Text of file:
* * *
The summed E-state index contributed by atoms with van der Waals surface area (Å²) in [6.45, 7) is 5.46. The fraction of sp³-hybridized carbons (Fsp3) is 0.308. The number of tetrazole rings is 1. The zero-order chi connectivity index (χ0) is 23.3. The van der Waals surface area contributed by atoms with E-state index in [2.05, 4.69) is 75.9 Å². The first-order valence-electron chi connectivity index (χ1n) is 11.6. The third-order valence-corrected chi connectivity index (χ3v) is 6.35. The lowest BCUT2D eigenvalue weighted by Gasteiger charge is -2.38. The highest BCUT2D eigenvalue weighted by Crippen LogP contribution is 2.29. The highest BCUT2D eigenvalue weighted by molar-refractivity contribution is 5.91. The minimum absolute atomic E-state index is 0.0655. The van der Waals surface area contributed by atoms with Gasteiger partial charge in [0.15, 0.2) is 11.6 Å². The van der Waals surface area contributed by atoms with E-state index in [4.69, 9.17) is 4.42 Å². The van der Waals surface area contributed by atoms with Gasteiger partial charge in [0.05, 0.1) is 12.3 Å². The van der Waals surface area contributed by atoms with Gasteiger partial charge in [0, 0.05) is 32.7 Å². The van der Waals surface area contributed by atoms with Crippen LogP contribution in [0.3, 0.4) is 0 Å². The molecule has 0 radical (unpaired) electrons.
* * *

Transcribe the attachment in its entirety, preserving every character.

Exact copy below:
The summed E-state index contributed by atoms with van der Waals surface area (Å²) in [6.45, 7) is 5.46. The fraction of sp³-hybridized carbons (Fsp3) is 0.308. The number of tetrazole rings is 1. The zero-order chi connectivity index (χ0) is 23.3. The van der Waals surface area contributed by atoms with E-state index in [2.05, 4.69) is 75.9 Å². The first-order valence-electron chi connectivity index (χ1n) is 11.6. The third-order valence-corrected chi connectivity index (χ3v) is 6.35. The lowest BCUT2D eigenvalue weighted by Gasteiger charge is -2.38. The highest BCUT2D eigenvalue weighted by Crippen LogP contribution is 2.29. The highest BCUT2D eigenvalue weighted by molar-refractivity contribution is 5.91. The minimum absolute atomic E-state index is 0.0655. The van der Waals surface area contributed by atoms with Gasteiger partial charge in [0.15, 0.2) is 11.6 Å². The van der Waals surface area contributed by atoms with E-state index in [4.69, 9.17) is 4.42 Å². The van der Waals surface area contributed by atoms with Gasteiger partial charge in [0.05, 0.1) is 12.3 Å². The van der Waals surface area contributed by atoms with Gasteiger partial charge in [0, 0.05) is 32.7 Å². The van der Waals surface area contributed by atoms with Crippen LogP contribution in [0.3, 0.4) is 0 Å². The molecule has 0 radical (unpaired) electrons.